Pre‐dispersal seed predation could help explain premature fruit drop in a tropical forest

Abstract

  1. Pre-dispersal seed mortality caused by premature fruit drop is a potentially important source of plant mortality, but one which has rarely been studied in the context of tropical forest plants. Of particular interest is premature fruit drop triggered by enemies, which – if density-dependent – could contribute to species co-existence in tropical forest plant communities.
  2. We used a long-term (31 year) dataset on seed and fruit fall obtained through weekly collections from a network of seed traps in a lowland tropical forest (Barro Colorado Island, Panama) to estimate the proportion of seeds prematurely abscised for 201 woody plant species. To determine whether enemy attack might contribute to premature fruit drop we tested whether plant species abscise more of their fruit prematurely if they: (a) have attributes hypothesised to be associated with high levels of enemy attack, and (b) are known to be attacked by one enemy-group (insect seed predators). We also tested (c) whether mean rates of premature fruit drop for plant species are phylogenetically conserved.
  3. Overall rates of premature fruit drop were high in the plant community. Across all species, 39% of seeds were abscised before completing their development. Rates of premature seed abscission varied considerably among species and could not be explained by phylogeny. Premature seed abscission rates were higher in species which are known to host pre-dispersal insect seed predators and species with attributes that were hypothesised to make them more susceptible to attack by pre-dispersal enemies, namely species which (a) have larger seeds, (b) have a greater average height, (c) have temporally predictable fruiting patterns, and (d) are more abundant at the study site.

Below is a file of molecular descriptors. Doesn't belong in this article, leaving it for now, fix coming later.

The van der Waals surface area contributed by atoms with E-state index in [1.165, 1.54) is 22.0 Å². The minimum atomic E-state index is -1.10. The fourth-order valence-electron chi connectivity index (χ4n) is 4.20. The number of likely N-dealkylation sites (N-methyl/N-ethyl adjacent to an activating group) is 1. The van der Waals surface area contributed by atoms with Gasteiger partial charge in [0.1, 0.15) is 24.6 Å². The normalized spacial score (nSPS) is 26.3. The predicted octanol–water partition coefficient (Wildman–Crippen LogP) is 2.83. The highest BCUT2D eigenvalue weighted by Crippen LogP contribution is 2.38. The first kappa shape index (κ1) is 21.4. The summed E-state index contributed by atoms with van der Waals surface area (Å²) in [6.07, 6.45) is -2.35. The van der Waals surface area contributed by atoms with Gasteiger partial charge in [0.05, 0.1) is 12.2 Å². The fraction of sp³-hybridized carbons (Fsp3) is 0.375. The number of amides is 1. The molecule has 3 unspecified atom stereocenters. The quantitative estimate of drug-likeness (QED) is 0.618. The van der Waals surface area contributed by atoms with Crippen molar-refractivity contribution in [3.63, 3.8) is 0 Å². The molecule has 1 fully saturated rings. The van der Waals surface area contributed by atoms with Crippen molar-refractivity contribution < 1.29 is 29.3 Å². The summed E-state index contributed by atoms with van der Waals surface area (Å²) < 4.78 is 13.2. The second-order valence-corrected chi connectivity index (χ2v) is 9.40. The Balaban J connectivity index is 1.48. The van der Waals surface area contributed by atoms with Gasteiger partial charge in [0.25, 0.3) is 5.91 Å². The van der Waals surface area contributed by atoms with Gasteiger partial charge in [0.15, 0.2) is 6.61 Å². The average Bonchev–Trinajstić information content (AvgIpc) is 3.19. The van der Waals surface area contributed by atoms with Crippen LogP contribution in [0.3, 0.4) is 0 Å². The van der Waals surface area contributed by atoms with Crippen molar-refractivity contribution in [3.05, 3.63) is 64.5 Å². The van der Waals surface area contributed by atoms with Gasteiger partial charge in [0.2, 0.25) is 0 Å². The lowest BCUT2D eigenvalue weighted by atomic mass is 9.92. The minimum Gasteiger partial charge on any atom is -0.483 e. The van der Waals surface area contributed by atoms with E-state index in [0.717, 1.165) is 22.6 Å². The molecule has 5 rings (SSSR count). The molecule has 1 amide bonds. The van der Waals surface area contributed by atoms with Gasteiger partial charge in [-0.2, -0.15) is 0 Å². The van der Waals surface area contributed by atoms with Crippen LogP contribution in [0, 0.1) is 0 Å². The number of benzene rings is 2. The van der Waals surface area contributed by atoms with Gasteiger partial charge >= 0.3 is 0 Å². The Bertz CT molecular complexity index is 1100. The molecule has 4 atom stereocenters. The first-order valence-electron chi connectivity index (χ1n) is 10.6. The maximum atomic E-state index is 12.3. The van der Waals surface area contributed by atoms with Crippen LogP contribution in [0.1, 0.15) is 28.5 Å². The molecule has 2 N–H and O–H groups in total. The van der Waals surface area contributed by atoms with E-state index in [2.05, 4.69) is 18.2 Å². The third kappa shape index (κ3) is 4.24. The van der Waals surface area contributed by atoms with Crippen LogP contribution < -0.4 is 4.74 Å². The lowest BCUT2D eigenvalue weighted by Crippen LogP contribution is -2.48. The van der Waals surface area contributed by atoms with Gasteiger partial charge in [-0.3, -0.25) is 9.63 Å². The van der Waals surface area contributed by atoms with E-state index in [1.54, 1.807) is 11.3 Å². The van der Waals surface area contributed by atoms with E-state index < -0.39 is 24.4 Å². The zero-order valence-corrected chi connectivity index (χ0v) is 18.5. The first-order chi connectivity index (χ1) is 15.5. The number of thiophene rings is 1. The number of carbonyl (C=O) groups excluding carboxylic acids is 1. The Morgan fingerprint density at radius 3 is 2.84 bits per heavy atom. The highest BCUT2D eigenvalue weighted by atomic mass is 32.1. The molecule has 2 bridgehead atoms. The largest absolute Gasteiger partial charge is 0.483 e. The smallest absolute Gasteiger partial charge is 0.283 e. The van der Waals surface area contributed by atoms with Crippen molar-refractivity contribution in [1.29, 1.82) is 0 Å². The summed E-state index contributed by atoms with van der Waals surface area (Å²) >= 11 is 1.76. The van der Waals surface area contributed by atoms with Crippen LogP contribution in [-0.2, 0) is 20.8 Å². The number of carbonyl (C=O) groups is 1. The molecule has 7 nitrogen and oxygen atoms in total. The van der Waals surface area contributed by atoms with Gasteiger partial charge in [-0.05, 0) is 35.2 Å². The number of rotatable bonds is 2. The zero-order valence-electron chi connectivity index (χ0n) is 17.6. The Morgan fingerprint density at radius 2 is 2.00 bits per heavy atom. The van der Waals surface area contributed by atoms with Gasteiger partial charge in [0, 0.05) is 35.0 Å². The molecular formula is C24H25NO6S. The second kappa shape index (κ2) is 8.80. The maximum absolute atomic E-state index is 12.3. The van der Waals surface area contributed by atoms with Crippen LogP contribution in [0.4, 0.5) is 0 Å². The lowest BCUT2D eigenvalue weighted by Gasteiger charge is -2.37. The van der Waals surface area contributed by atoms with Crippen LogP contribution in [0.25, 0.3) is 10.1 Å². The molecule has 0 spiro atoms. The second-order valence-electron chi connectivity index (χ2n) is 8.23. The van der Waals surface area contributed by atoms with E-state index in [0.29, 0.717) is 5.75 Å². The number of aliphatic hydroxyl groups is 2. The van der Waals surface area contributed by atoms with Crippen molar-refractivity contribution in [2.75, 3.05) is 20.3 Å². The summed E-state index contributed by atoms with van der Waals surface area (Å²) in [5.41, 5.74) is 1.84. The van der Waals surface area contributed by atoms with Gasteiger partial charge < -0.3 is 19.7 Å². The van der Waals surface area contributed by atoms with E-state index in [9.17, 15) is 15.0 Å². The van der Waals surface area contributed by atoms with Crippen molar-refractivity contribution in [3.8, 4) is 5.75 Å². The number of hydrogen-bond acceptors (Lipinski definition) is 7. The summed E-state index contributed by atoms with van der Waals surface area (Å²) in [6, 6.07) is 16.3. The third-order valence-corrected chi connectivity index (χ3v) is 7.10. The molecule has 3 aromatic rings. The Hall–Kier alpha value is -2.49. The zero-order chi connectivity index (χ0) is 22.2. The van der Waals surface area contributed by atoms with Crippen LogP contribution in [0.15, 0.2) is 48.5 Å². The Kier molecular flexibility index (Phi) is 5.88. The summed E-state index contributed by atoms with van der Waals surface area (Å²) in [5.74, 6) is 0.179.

4. Synthesis. Premature fruit drop is likely to be a major source of seed mortality for many plant species on Barro Colorado Island. It is plausible that pre-dispersal seed enemies, such as insect seed predators, contribute to community-level patterns of premature fruit drop and have the potential to mediate species co-existence through stabilising negative density dependence. Our study suggests that the role of pre-dispersal enemies in structuring tropical plant communities should be considered alongside the more commonly studied post-dispersal seed and seedling enemies.

Publication
Journal of Ecology